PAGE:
Scarcity no more! If you’ve been dying to get your hands on the elusive — and eerily beef-like — Impossible Burger, your lucky day may be drawing near.

Impossible Foods, a Silicon Valley startup known for its vegan burger that looks and tastes just like the real thing, has launched its first large-scale facility which, over the course of 2017, will be able to produce 1 million pounds of plant-derived meat per month.

The new plant, based in Oakland, California, is expected to grow quickly with at least 80 new recruits during 2017, and to produce enough meatless beef for 4 million burgers per month.

“Industrial meat production, beef especially, is hugely harmful to our environment and is one of the major sources of greenhouse emissions warming our planet,” explains Judit Langh, Citizen Public Relations for Impossible Foods, interviewed by LadyFreethinker. “Animal agriculture also occupies nearly one-half of the non-frozen landmass on our planet, consumes vast amounts of water and is the leading driver of species extinction. As the worldwide population grows and gets richer, the appetite for meat is increasing, making current methods of industrial beef production even more unsustainable.”

So where did the now-infamous Impossible Burger get its roots (no pun intended)?

“We started with a simple question: ‘Why does meat taste like meat?’ We spent the next five years researching every aspect of the unique sensory experience of meat, from how it looks raw to how it sizzles and what happens when we sink our teeth into a burger,” continues Langh. “Then we recreated the precise flavors, textures, aromas, and nutrition of ground beef — using only plants. By understanding meat at the molecular level, we made a juicy burger that’s delicious, yet nutritious. The fast-growing team includes scientists, engineers, chefs, farmers and foodies.”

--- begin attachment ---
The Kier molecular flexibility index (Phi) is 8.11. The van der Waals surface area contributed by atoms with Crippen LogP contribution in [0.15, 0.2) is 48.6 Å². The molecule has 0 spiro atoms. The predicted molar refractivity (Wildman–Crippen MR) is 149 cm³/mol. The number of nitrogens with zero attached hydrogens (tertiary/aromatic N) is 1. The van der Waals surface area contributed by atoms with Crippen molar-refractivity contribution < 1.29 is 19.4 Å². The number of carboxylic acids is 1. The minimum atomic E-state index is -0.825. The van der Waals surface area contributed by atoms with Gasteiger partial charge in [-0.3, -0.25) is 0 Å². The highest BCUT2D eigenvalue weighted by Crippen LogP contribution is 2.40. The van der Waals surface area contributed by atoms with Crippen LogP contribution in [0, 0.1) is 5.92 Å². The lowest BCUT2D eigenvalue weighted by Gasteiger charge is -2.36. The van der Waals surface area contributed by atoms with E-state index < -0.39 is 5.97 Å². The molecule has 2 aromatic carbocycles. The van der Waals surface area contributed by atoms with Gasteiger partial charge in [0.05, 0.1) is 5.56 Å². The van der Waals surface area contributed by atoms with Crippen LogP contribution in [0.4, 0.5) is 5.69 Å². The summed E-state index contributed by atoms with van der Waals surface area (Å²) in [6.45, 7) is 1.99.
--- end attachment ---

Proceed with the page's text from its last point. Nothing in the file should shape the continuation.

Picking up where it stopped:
The burger should have a positive impact on the environment, and also on people’s health.

“Producing the Impossible Burger requires a quarter of the water used to produce the same burger from a cow, 1/20th of the land and 1/8th of the greenhouse gas emissions. In fact, switching from a conventional burger made from cows to a quarter-pound Impossible Burger saves as much water as a 10-minute shower. It eliminates the greenhouse gasses emitted by driving 18 miles in an average car. And it liberates 75 square feet of land for wildlife,” continues Langh.

“We expect our impact only to improve as we optimize our process. It is made entirely from simple plant ingredients including wheat, coconut oil, potatoes, and heme – a special ingredient that contributes to the characteristic color and taste of meat by catalyzing all the complex flavors when the burger is cooked and is also abundant in plants.”

And we can attest: it really does taste like meat.